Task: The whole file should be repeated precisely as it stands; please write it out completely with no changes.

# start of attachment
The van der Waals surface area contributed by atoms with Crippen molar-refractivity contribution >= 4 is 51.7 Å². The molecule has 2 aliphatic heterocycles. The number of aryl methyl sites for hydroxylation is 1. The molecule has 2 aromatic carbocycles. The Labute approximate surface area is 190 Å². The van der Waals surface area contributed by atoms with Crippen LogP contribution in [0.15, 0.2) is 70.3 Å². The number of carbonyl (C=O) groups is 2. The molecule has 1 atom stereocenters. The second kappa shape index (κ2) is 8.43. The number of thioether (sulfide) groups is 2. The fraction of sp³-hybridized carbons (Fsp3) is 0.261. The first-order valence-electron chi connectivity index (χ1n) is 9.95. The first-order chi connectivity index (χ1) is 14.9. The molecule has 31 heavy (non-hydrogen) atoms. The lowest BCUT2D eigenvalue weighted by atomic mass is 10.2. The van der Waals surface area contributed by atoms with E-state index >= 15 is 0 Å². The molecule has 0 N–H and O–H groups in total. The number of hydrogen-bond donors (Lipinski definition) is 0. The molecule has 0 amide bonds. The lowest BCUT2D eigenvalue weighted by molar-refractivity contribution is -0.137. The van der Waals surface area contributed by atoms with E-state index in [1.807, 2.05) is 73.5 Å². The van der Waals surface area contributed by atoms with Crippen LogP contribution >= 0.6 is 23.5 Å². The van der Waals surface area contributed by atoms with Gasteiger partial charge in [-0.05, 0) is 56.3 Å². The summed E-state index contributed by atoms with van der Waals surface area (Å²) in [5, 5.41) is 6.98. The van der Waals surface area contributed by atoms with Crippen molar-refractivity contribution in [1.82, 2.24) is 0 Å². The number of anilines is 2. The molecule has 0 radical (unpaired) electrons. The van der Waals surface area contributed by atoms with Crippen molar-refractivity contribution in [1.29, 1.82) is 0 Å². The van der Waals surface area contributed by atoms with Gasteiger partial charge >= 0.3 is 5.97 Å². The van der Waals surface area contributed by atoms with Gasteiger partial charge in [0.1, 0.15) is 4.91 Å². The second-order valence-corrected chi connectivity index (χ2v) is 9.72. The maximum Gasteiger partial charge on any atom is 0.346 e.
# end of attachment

The van der Waals surface area contributed by atoms with Crippen molar-refractivity contribution >= 4 is 51.7 Å². The molecule has 2 aliphatic heterocycles. The number of aryl methyl sites for hydroxylation is 1. The molecule has 2 aromatic carbocycles. The Labute approximate surface area is 190 Å². The van der Waals surface area contributed by atoms with Crippen LogP contribution in [0.15, 0.2) is 70.3 Å². The number of carbonyl (C=O) groups is 2. The molecule has 1 atom stereocenters. The second kappa shape index (κ2) is 8.43. The number of thioether (sulfide) groups is 2. The fraction of sp³-hybridized carbons (Fsp3) is 0.261. The first-order valence-electron chi connectivity index (χ1n) is 9.95. The first-order chi connectivity index (χ1) is 14.9. The molecule has 31 heavy (non-hydrogen) atoms. The lowest BCUT2D eigenvalue weighted by atomic mass is 10.2. The van der Waals surface area contributed by atoms with E-state index >= 15 is 0 Å². The molecule has 0 N–H and O–H groups in total. The number of hydrogen-bond donors (Lipinski definition) is 0. The molecule has 0 amide bonds. The lowest BCUT2D eigenvalue weighted by molar-refractivity contribution is -0.137. The van der Waals surface area contributed by atoms with E-state index in [1.807, 2.05) is 73.5 Å². The van der Waals surface area contributed by atoms with Crippen LogP contribution >= 0.6 is 23.5 Å². The van der Waals surface area contributed by atoms with Gasteiger partial charge in [-0.05, 0) is 56.3 Å². The summed E-state index contributed by atoms with van der Waals surface area (Å²) in [5, 5.41) is 6.98. The van der Waals surface area contributed by atoms with Crippen molar-refractivity contribution in [1.82, 2.24) is 0 Å². The number of anilines is 2. The molecule has 0 radical (unpaired) electrons. The van der Waals surface area contributed by atoms with Crippen molar-refractivity contribution in [1.29, 1.82) is 0 Å². The van der Waals surface area contributed by atoms with Gasteiger partial charge >= 0.3 is 5.97 Å². The van der Waals surface area contributed by atoms with Gasteiger partial charge in [0.1, 0.15) is 4.91 Å². The second-order valence-corrected chi connectivity index (χ2v) is 9.72. The maximum Gasteiger partial charge on any atom is 0.346 e.